It is also noteworthy that the above determination is in conformity with the interpretation of MFN clause in accordance with the Vienna Convention on Law of the Treaties (the “VCLT”)[7].  If we assume that MFN clause has a wording such as “Each party shall accord to investments, once established, treatment no less favorable than that accorded in similar situations to investments of its investors or to investments of investors of any third country, which ever is most favorable” and if there is no definition of treatment in the basic BIT, in order to determine the scope of “treatment”, it would become vital to interpret the wording of “treatment” in accordance with Article 31 (1) of the VCLT which says “a treaty shall be interpreted in good faith in accordance with the ordinary meaning to be given to the terms of the treaty in their context and in the light of its object and purpose” .

When the term of “treatment” is interpreted in good faith and in the light of the object and purpose of the basic BIT, it becomes clear that the scope of treatment at least includes the substantive investment protections such as fair and equitable treatment, full protection and security, umbrella clause which the host States are obligated to provide to the investments of local investors or other foreign investors. Consequently, the investor who relied on this kind of MFN clause existing in basic BIT, in any case, may be entitled to import aforementioned substantive investment protection provisions (e.g. fair and equitable treatment, full protection and security and umbrella clause) even these provisions are not present in the basic BIT.   Otherwise, if the investor is not allowed to import such substantive investment protection provisions from other BITs just because of the absence of such provisions in basic BIT, it will contradict with the main purpose of MFN clause and object of the basic treaty and therefore prevent the functioning mechanism of MFN treatment.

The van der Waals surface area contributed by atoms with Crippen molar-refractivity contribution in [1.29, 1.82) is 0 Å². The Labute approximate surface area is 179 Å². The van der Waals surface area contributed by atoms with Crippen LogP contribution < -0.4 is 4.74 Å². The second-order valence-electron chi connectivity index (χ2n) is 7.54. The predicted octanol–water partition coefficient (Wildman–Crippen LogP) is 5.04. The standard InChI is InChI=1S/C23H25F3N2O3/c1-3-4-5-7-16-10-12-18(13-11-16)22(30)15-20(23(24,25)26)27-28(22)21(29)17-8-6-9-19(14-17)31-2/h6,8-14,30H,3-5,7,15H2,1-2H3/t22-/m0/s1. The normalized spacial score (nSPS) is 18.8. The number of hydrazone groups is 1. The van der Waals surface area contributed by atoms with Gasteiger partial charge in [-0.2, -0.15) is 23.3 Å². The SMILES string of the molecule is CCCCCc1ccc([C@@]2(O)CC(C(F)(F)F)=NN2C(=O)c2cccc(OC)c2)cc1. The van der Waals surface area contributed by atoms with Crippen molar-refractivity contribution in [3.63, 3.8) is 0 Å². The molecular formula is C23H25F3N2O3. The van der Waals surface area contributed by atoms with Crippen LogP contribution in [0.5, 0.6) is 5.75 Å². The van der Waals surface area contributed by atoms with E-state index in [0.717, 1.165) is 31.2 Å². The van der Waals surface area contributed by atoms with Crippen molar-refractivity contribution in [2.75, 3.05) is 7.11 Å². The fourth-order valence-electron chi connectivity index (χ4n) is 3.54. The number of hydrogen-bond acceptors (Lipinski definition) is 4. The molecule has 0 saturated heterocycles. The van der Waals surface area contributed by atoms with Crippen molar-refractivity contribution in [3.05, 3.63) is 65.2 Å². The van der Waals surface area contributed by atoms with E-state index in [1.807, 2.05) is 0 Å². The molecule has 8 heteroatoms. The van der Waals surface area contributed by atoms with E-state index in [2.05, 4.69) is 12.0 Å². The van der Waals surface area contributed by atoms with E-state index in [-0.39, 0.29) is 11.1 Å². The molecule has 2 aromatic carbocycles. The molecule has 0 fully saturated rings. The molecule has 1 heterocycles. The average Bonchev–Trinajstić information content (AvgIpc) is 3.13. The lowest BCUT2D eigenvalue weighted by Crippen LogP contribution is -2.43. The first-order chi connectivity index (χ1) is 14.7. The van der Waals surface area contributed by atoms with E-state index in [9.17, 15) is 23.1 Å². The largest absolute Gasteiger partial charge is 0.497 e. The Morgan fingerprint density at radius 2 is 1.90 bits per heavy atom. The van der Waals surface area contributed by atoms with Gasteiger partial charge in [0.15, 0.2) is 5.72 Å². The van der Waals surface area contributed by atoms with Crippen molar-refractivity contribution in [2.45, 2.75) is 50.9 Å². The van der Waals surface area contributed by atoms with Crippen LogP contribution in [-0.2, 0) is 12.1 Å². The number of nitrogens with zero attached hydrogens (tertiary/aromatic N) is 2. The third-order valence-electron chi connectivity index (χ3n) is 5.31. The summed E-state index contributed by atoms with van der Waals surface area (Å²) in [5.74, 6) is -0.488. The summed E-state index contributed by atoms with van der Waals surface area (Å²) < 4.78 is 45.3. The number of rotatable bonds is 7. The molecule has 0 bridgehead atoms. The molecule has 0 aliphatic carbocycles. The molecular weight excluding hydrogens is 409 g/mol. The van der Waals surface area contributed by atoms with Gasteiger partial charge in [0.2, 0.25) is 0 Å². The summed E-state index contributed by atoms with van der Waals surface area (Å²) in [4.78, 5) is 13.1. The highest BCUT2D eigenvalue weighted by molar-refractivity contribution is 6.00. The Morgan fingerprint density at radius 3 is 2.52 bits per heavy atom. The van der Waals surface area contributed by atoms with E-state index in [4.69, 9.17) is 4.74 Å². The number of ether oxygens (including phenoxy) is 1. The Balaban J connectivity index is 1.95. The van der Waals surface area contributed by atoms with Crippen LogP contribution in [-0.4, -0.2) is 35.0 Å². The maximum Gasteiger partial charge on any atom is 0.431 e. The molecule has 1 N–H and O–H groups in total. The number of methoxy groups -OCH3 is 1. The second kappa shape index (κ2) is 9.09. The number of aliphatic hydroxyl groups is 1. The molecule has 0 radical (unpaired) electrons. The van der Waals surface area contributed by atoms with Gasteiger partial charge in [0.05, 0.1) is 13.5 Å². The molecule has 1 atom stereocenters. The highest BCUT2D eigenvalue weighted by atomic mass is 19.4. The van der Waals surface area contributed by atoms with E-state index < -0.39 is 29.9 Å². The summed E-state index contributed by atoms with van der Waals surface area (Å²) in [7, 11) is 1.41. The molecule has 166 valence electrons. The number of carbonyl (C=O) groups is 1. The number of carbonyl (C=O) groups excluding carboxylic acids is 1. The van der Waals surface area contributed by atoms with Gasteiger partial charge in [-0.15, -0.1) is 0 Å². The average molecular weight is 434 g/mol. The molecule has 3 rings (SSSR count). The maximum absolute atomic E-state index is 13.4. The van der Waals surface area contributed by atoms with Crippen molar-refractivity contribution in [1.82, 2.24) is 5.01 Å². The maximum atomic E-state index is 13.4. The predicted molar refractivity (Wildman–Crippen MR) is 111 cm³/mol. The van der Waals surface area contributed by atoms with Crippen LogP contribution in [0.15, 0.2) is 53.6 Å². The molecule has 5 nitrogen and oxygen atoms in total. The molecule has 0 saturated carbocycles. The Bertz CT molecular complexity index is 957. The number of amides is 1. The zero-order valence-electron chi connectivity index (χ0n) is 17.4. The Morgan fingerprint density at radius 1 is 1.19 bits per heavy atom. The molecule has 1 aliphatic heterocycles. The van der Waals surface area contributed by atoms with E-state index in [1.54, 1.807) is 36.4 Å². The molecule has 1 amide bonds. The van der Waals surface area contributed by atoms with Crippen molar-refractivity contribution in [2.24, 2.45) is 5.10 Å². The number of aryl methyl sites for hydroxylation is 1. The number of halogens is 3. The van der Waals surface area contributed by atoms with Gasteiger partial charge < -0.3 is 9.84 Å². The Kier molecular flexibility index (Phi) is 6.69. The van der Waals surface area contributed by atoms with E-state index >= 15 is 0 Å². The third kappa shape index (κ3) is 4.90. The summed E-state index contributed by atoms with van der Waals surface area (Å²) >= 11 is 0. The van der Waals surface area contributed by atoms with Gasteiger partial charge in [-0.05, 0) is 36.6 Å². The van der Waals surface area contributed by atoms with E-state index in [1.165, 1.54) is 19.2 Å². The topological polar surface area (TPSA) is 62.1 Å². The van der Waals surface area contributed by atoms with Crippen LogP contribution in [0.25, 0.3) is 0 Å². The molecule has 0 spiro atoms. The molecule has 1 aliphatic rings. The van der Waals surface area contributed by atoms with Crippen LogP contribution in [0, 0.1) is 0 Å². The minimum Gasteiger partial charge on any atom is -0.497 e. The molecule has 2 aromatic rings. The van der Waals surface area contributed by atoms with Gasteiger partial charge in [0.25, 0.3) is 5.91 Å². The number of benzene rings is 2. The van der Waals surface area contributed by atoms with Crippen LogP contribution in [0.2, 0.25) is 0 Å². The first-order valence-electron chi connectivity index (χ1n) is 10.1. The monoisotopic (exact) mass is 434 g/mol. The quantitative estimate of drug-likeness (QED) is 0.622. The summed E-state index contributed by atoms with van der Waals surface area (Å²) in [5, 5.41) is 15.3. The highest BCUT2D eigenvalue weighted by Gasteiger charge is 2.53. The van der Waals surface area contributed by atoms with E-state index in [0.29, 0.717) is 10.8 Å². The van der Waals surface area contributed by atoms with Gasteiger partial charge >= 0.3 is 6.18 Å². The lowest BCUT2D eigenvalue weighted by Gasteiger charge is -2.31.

In practice, various arbitration tribunals applied Ejusdem Generis principle during the determination of scope of MFN clauses.  For instance, in Sergei Paushok v. Mongolia case, the Tribunal rejected importation of a substantive provision that was absent in the basic BIT. In that case, the claimant commenced arbitration proceedings under the Russia-Mongolia BIT, and sought to import an umbrella clause from another treaty. The Tribunal rejected that attempt, holding that an investor cannot use the treaty’s “MFN clause to introduce into the Treaty completely new substantive rights”[8].  Although this holding seems like in contradiction with above determinations, in fact, the tribunal, certainly applied Ejusdem Generis principle by focusing on the “wording” of the relevant MFN clause in Russian – Mongolia BIT.

Article 3 (2) of the Russian-Mongolia BIT states that: “The treatment mentioned under paragraph 1 of this Article, shall not be less favorable than treatment accorded to investments and activities associated with investments of its own investors or investors of any third State” Therefore, in order to determine the scope of treatment, the Tribunal rightfully looked at Article 3 (1) of the Russian-Mongolia BIT which says: “Each Contracting Party shall, in its territory, accord investments of investors of the other Contracting Party and activities associated with investments fair and equitable treatment excluding the application of measures that might impair the operation and disposal with investments.”  When Article 3 (1) of the Russian-Mongolia BIT is reviewed, it becomes clear that the treatment and consequently the scope of MFN clause are confined with “fair and equitable treatment”.